A new client of mine has a website that was devastated by Panda 4.0. Since the update the site’s traffic has decreased by over 60%, which has thrown my client into a panicked frenzy. The site itself allows users to upload pictures, in which each picture contains a unique URL. While ideally all of these picture pages as landing pages would generate traffic, even before the update, the main page and the category pages were responsible for the overwhelming majority of organic traffic. When using a site search I found a significant problem, that being that although the website contains approximately 25,000 pages, Google had over 60,000 in the index. Given that the picture pages likely fall under the heading of thin content (i.e., each picture page contained a random URL, no text description, pictures did not contain alt text, and only a handful of pages contained descriptive titles), I decided to de-index the entire site outside of the main and category pages. Remarkably, using these remove URL tool from Google Webmasters, the 60,000+ pages were de-indexed within hours. A difficult question to answer, but assuming that this was ultimately the problem, how long until the client’s traffic levels return to pre-Panda levels?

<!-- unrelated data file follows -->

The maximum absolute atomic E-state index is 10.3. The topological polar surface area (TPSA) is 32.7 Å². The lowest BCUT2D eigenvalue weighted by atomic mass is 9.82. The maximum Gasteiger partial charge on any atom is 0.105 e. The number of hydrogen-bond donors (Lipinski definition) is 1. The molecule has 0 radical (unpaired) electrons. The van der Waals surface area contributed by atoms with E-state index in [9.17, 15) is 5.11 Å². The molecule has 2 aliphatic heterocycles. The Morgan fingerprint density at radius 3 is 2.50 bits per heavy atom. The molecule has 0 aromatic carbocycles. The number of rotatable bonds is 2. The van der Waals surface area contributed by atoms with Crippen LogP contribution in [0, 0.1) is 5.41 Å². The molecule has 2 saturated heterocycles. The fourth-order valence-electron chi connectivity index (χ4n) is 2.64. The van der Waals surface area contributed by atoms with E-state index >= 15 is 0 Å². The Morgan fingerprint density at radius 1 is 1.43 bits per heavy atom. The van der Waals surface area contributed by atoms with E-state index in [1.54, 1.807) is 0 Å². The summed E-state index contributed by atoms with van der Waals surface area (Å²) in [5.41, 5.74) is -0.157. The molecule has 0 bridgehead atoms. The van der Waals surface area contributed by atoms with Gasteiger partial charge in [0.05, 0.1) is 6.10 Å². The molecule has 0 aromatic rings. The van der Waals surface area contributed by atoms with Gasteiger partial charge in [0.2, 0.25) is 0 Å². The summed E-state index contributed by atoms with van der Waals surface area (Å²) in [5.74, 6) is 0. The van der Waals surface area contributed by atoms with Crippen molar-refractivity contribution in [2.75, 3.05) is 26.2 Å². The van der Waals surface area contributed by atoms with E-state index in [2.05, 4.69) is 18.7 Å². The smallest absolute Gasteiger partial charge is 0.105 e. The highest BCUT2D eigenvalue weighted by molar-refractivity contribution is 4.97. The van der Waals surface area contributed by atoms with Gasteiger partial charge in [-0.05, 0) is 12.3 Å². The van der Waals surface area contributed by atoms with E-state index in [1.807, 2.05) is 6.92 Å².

However, another potential issues exists that could be the true cause of the traffic decline. The client has been using a mobile direct from an advertising network. The redirect takes users away from the site to other websites in the advertising network. The mobile redirect generates a decent amount of revenue, but many of the mobile users that encounter the redirect ultimately do not get to the client’s site. What are your thoughts on these types of mobile redirects? Would they not be considered deceptive redirects and a violation of Google policies? Do these types of redirects fall under the Panda umbrella?
Note: There are no manual actions listed in the Webmaster tools.